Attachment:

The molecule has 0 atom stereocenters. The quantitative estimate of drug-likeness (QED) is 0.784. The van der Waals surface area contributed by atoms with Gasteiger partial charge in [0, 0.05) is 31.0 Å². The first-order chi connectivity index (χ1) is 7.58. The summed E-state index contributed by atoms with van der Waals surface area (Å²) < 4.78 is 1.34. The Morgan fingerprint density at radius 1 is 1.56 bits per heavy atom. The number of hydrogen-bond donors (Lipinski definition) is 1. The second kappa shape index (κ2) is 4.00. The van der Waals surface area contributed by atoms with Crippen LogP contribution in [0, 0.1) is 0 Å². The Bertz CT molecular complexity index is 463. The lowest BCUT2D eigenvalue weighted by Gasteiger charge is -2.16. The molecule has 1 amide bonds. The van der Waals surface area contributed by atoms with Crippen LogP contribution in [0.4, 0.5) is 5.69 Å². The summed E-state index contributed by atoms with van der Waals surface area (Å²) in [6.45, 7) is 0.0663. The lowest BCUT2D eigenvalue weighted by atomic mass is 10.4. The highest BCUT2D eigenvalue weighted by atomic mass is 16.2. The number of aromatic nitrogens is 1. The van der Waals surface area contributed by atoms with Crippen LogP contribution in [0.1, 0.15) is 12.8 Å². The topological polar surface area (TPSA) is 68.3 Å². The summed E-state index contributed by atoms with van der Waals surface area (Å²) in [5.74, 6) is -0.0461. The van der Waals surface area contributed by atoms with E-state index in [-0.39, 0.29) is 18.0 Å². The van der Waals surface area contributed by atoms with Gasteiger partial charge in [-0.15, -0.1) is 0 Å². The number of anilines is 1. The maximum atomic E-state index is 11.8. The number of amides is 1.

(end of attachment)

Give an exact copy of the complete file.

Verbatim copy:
The molecule has 0 atom stereocenters. The quantitative estimate of drug-likeness (QED) is 0.784. The van der Waals surface area contributed by atoms with Gasteiger partial charge in [0, 0.05) is 31.0 Å². The first-order chi connectivity index (χ1) is 7.58. The summed E-state index contributed by atoms with van der Waals surface area (Å²) < 4.78 is 1.34. The Morgan fingerprint density at radius 1 is 1.56 bits per heavy atom. The number of hydrogen-bond donors (Lipinski definition) is 1. The second kappa shape index (κ2) is 4.00. The van der Waals surface area contributed by atoms with Crippen LogP contribution in [0, 0.1) is 0 Å². The Bertz CT molecular complexity index is 463. The lowest BCUT2D eigenvalue weighted by Gasteiger charge is -2.16. The molecule has 1 amide bonds. The van der Waals surface area contributed by atoms with Crippen LogP contribution in [0.4, 0.5) is 5.69 Å². The summed E-state index contributed by atoms with van der Waals surface area (Å²) in [6.45, 7) is 0.0663. The lowest BCUT2D eigenvalue weighted by atomic mass is 10.4. The highest BCUT2D eigenvalue weighted by atomic mass is 16.2. The number of aromatic nitrogens is 1. The van der Waals surface area contributed by atoms with Crippen LogP contribution in [0.1, 0.15) is 12.8 Å². The topological polar surface area (TPSA) is 68.3 Å². The summed E-state index contributed by atoms with van der Waals surface area (Å²) in [5.74, 6) is -0.0461. The van der Waals surface area contributed by atoms with E-state index in [-0.39, 0.29) is 18.0 Å². The van der Waals surface area contributed by atoms with Gasteiger partial charge in [-0.15, -0.1) is 0 Å². The number of anilines is 1. The maximum atomic E-state index is 11.8. The number of amides is 1.